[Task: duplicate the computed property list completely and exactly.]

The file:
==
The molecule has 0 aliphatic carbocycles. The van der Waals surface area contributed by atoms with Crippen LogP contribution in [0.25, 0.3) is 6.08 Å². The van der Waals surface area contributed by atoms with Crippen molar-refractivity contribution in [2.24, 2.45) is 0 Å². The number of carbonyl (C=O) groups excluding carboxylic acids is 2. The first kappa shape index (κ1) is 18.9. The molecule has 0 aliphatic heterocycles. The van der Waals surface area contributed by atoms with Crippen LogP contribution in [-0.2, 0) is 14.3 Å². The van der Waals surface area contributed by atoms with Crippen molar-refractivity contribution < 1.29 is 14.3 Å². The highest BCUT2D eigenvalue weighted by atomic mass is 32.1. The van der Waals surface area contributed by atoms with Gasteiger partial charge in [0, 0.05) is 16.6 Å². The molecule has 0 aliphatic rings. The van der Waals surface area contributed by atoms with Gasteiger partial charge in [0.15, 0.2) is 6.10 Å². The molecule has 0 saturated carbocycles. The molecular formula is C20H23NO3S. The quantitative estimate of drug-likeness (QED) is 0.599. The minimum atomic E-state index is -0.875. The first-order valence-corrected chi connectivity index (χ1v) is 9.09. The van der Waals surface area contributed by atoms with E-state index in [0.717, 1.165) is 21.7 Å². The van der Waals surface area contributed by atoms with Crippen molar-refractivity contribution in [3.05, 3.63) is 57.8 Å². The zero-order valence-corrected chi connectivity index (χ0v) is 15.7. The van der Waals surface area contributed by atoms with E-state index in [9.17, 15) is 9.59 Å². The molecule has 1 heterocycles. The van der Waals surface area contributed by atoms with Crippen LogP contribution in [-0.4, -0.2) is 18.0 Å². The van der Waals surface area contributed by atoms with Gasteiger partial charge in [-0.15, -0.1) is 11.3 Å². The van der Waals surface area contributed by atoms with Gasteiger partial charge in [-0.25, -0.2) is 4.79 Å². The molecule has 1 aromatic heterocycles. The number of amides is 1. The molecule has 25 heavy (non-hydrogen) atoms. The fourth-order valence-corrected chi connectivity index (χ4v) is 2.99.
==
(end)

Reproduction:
The molecule has 0 aliphatic carbocycles. The van der Waals surface area contributed by atoms with Crippen LogP contribution in [0.25, 0.3) is 6.08 Å². The van der Waals surface area contributed by atoms with Crippen molar-refractivity contribution in [2.24, 2.45) is 0 Å². The number of carbonyl (C=O) groups excluding carboxylic acids is 2. The first kappa shape index (κ1) is 18.9. The molecule has 0 aliphatic heterocycles. The van der Waals surface area contributed by atoms with Crippen LogP contribution in [-0.2, 0) is 14.3 Å². The van der Waals surface area contributed by atoms with Crippen molar-refractivity contribution < 1.29 is 14.3 Å². The highest BCUT2D eigenvalue weighted by atomic mass is 32.1. The van der Waals surface area contributed by atoms with Gasteiger partial charge in [0, 0.05) is 16.6 Å². The molecule has 0 aliphatic rings. The van der Waals surface area contributed by atoms with Gasteiger partial charge in [0.15, 0.2) is 6.10 Å². The molecule has 0 saturated carbocycles. The molecular formula is C20H23NO3S. The quantitative estimate of drug-likeness (QED) is 0.599. The minimum atomic E-state index is -0.875. The first-order valence-corrected chi connectivity index (χ1v) is 9.09. The van der Waals surface area contributed by atoms with E-state index in [0.717, 1.165) is 21.7 Å². The van der Waals surface area contributed by atoms with Crippen molar-refractivity contribution in [3.05, 3.63) is 57.8 Å². The zero-order valence-corrected chi connectivity index (χ0v) is 15.7. The van der Waals surface area contributed by atoms with E-state index in [9.17, 15) is 9.59 Å². The molecule has 1 heterocycles. The van der Waals surface area contributed by atoms with Crippen LogP contribution in [-0.4, -0.2) is 18.0 Å². The van der Waals surface area contributed by atoms with Gasteiger partial charge in [-0.15, -0.1) is 11.3 Å². The van der Waals surface area contributed by atoms with Gasteiger partial charge in [-0.25, -0.2) is 4.79 Å². The molecule has 1 aromatic heterocycles. The number of amides is 1. The molecule has 25 heavy (non-hydrogen) atoms. The fourth-order valence-corrected chi connectivity index (χ4v) is 2.99.